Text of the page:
Forward-looking: Researchers from Rutgers and Harvard have developed a plant-based, spray-on coating that could replace petroleum-laced plastic products in food packaging. The process, called focused rotary jet spinning, involves spraying a material comprised of polysaccharide / biopolymer-based fibers onto foods. Much like shrink wrap, the material conforms to the shape and size of the item and is robust enough to protect it against bruising during transportation.

The fibers contain naturally occurring antimicrobial agents including thyme oil, nisin and citric acid that protect against spoilage and pathogenic microorganisms like listeria and E. coli. In testing, the coating was able to extend the shelf life of avocados by 50 percent. The coating can easily be rinsed off with water and breaks down in soil within three days, virtually eliminating environmental concerns associated with the use of petroleum-based plastic containers and wrap.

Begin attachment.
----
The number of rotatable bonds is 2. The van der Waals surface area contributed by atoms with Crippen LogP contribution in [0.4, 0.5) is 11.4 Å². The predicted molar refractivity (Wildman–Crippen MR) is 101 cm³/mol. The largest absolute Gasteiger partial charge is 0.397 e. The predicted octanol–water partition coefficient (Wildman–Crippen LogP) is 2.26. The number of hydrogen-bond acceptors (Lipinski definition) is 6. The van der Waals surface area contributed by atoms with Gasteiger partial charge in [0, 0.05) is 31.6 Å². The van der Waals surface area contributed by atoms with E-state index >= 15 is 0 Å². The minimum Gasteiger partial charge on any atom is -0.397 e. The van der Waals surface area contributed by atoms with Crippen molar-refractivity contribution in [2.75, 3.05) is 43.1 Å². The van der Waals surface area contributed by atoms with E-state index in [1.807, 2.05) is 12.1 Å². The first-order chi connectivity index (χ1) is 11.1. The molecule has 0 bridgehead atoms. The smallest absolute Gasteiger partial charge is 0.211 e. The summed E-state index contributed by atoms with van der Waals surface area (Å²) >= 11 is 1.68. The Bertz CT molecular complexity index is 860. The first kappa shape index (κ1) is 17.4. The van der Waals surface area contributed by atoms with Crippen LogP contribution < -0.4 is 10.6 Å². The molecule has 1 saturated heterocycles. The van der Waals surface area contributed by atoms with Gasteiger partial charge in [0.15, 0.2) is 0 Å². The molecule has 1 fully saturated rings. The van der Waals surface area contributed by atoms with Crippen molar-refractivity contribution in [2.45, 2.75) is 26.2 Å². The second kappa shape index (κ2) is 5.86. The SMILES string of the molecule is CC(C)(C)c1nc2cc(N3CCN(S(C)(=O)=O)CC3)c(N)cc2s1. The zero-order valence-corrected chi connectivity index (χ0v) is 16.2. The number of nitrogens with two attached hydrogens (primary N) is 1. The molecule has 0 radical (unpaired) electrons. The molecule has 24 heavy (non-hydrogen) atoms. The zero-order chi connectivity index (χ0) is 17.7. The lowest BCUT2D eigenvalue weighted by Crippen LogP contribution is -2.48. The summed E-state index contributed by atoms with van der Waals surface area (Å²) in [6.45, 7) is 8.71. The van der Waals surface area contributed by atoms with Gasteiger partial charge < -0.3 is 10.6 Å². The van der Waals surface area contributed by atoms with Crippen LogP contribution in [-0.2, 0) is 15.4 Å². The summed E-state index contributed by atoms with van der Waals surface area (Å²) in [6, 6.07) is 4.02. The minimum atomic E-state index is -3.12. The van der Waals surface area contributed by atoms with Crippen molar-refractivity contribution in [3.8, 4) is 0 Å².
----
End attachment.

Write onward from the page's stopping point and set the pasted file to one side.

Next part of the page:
The researchers' article has been published in the journal Nature Food.

"I'm not against plastics," said Philip Demokritou, director of the Nanoscience and Advanced Materials Research Center at Rutgers. "I'm against petroleum-based plastics that we keep throwing out there because only a tiny portion of them can be recycled.

"Over the past 50 to 60 years, during the Age of Plastic, we've placed 6 billion metric tons of plastic waste into our environment. They are out there degrading slowly. And these tiny fragments are making it into the water we drink, the food we eat and the air we breathe."

The research was funded by the Harvard-Nanyang Technological University / Singapore Sustainable Nanotechnology Initiative. There was no mention of commercializing the tech but that's no doubt the end goal.

Image credit: Mark Stebnicki, Tima Miroshnichenko